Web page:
The two-year Ebola outbreak of 2014-2016 in West Africa resulted in 28,000 infected and 11,000 deaths. When cases were diagnosed in the U.S., MetroHealth launched an aggressive program to educate and train staff on the safe care and handling of patients with this highly communicable disease. By January 2015, MetroHealth was designated as an Ebola Treatment Center – the only one in Ohio – by the Centers for Disease Control and Prevention.
“We now have 23 nurses specially trained in caring for patients with highly communicable diseases,” says Jennifer Conti, RN, manager of infection prevention. Jennifer was one of the original team members who helped create the processes and protocols for MetroHealth’s Ebola treatment center.
Bi-monthly training that includes simulation of various scenarios with infectious diseases is conducted for this specialized team to reinforce the safe processes that must be followed to prevent exposure to the care team. Emergency Department nurses and medics also receive annual training, since there is a high likelihood a patient with an emerging infectious disease will first present in the emergency department.
“We are always prepared to care for someone,” says Andrea Villers, RN, infection prevention coordinator. “For novel coronavirus, we have developed a Novel Coronavirus Flow Chart so that employees know what to do from the time a patient shows up at any of our locations, to activation of our Specialty Disease Care Unit.”
While the novel coronavirus is receiving a lot of attention, it’s important to keep it in perspective, says Dr. Ray. So far this season, influenza is responsible for 8,200 deaths and 140,000 hospitalizations in the U.S., according to the CDC.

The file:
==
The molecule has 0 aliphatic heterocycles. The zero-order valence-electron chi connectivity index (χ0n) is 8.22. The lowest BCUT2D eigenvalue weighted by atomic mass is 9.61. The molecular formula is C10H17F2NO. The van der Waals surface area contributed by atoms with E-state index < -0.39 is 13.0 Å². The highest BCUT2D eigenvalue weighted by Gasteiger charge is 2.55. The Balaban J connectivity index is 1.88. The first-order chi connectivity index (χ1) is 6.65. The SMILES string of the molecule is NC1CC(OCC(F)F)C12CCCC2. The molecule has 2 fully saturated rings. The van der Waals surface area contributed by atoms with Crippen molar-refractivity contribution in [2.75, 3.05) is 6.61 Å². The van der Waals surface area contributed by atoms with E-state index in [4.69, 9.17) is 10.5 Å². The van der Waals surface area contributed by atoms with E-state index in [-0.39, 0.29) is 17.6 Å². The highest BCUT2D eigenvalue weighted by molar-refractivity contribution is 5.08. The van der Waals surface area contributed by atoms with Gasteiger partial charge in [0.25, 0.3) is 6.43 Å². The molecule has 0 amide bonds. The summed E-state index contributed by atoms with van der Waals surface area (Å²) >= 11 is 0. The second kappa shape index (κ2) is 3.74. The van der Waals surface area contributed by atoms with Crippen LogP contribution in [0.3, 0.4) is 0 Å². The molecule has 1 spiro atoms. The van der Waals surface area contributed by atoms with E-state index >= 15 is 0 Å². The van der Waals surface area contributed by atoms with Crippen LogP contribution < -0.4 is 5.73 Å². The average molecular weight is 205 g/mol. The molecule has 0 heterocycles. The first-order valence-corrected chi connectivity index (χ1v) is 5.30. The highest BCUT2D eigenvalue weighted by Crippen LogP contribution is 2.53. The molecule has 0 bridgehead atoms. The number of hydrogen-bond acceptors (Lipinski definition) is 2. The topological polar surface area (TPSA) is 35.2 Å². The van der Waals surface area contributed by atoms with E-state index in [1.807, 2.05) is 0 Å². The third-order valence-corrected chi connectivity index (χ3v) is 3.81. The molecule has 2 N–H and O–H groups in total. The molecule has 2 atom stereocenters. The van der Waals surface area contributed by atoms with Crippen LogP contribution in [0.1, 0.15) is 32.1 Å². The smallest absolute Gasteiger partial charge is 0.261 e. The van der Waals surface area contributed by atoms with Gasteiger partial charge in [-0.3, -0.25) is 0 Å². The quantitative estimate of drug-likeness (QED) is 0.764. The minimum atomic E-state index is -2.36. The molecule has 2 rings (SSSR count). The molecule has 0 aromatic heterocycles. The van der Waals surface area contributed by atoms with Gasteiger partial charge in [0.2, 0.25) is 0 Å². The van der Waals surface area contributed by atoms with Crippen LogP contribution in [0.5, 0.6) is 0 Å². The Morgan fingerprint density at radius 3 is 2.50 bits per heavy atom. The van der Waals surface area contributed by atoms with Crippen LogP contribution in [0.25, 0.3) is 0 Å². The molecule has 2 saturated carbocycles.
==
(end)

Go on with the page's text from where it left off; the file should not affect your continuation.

The MetroHealth System, Cuyahoga County’s public health system, is honoring its commitment to create a healthier community by building a new hospital on its main campus in Cleveland. The building and the 25 acres of green space around it are catalyzing the revitalization of MetroHealth’s West Side neighborhood.
MetroHealth broke ground on its new hospital in 2019. The project is being financed with nearly $1 billion the system borrowed on its own credit after dramatically improving its finances. In the past five years, MetroHealth’s operating revenue has increased by 40% and its number of employees by 21%. Today, its staff of 8,000 provides care at MetroHealth’s four hospitals, four emergency departments and more than 20 health centers and 40 additional sites throughout Cuyahoga County. In the past year, MetroHealth has served 300,000 patients at more than 1.4 million visits in its hospitals and health centers, 75% of whom are uninsured or covered by Medicare or Medicaid.
The health system is home to Cuyahoga County’s most experienced Level I Adult Trauma Center, verified since 1992, and Ohio’s only adult and pediatric trauma and burn center.
As an academic medical center, MetroHealth is committed to teaching and research. Each active staff physician holds a faculty appointment at Case Western Reserve University School of Medicine. Its main campus hospital houses a Cleveland Metropolitan School District high school of science and health.
For more information, visit metrohealth.org.